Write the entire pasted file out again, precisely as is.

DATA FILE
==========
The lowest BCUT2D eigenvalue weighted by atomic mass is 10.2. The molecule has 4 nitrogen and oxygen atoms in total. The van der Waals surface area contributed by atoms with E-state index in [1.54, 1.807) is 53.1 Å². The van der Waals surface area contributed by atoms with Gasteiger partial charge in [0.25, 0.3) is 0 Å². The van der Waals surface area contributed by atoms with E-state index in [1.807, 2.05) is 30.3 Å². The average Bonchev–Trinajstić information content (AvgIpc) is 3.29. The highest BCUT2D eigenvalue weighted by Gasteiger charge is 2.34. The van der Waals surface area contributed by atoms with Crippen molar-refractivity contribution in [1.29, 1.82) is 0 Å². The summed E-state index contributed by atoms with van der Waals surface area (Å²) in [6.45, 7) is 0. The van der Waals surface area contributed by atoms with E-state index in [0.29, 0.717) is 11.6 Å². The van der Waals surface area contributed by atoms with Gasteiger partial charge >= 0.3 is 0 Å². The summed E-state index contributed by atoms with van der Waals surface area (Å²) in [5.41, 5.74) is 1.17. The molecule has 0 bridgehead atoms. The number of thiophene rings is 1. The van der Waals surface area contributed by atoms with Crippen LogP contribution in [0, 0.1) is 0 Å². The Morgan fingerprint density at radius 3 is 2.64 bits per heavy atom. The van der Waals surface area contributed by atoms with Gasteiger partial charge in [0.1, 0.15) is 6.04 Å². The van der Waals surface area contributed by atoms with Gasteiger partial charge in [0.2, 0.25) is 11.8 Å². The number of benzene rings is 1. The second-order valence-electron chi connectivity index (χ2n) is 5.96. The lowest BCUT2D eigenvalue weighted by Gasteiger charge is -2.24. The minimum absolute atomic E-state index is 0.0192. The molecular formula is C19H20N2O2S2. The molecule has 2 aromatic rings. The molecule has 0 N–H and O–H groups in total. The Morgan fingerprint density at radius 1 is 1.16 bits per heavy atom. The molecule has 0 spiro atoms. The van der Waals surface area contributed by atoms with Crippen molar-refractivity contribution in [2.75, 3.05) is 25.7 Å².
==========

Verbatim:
The lowest BCUT2D eigenvalue weighted by atomic mass is 10.2. The molecule has 4 nitrogen and oxygen atoms in total. The van der Waals surface area contributed by atoms with E-state index in [1.54, 1.807) is 53.1 Å². The van der Waals surface area contributed by atoms with Gasteiger partial charge in [0.25, 0.3) is 0 Å². The van der Waals surface area contributed by atoms with E-state index in [1.807, 2.05) is 30.3 Å². The average Bonchev–Trinajstić information content (AvgIpc) is 3.29. The highest BCUT2D eigenvalue weighted by Gasteiger charge is 2.34. The van der Waals surface area contributed by atoms with Crippen molar-refractivity contribution in [1.29, 1.82) is 0 Å². The summed E-state index contributed by atoms with van der Waals surface area (Å²) in [6.45, 7) is 0. The van der Waals surface area contributed by atoms with E-state index in [0.29, 0.717) is 11.6 Å². The van der Waals surface area contributed by atoms with Gasteiger partial charge >= 0.3 is 0 Å². The summed E-state index contributed by atoms with van der Waals surface area (Å²) in [5.41, 5.74) is 1.17. The molecule has 0 bridgehead atoms. The number of thiophene rings is 1. The van der Waals surface area contributed by atoms with Crippen LogP contribution in [0, 0.1) is 0 Å². The Morgan fingerprint density at radius 3 is 2.64 bits per heavy atom. The van der Waals surface area contributed by atoms with Gasteiger partial charge in [0.1, 0.15) is 6.04 Å². The van der Waals surface area contributed by atoms with Gasteiger partial charge in [0.2, 0.25) is 11.8 Å². The number of benzene rings is 1. The second-order valence-electron chi connectivity index (χ2n) is 5.96. The lowest BCUT2D eigenvalue weighted by Gasteiger charge is -2.24. The minimum absolute atomic E-state index is 0.0192. The molecular formula is C19H20N2O2S2. The molecule has 2 aromatic rings. The molecule has 0 N–H and O–H groups in total. The Morgan fingerprint density at radius 1 is 1.16 bits per heavy atom. The molecule has 0 spiro atoms. The van der Waals surface area contributed by atoms with Crippen molar-refractivity contribution in [2.75, 3.05) is 25.7 Å².